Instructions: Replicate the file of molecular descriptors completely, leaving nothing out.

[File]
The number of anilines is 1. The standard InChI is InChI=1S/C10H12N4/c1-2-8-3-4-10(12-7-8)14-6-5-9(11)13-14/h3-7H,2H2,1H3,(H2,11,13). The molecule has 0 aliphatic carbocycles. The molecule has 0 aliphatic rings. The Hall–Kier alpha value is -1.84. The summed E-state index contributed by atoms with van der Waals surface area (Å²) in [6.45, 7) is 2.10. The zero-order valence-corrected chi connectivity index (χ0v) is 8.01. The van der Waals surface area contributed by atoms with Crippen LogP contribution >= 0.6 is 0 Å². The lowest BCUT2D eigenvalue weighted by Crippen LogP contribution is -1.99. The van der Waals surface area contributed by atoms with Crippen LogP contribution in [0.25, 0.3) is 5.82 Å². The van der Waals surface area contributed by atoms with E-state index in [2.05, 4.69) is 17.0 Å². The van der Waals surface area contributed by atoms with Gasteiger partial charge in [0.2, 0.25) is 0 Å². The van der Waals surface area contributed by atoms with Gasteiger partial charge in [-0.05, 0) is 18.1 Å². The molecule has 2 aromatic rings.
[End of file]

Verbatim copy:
The number of anilines is 1. The standard InChI is InChI=1S/C10H12N4/c1-2-8-3-4-10(12-7-8)14-6-5-9(11)13-14/h3-7H,2H2,1H3,(H2,11,13). The molecule has 0 aliphatic carbocycles. The molecule has 0 aliphatic rings. The Hall–Kier alpha value is -1.84. The summed E-state index contributed by atoms with van der Waals surface area (Å²) in [6.45, 7) is 2.10. The zero-order valence-corrected chi connectivity index (χ0v) is 8.01. The van der Waals surface area contributed by atoms with Crippen LogP contribution >= 0.6 is 0 Å². The lowest BCUT2D eigenvalue weighted by Crippen LogP contribution is -1.99. The van der Waals surface area contributed by atoms with Crippen LogP contribution in [0.25, 0.3) is 5.82 Å². The van der Waals surface area contributed by atoms with E-state index in [2.05, 4.69) is 17.0 Å². The van der Waals surface area contributed by atoms with Gasteiger partial charge in [0.2, 0.25) is 0 Å². The van der Waals surface area contributed by atoms with Gasteiger partial charge in [-0.05, 0) is 18.1 Å². The molecule has 2 aromatic rings.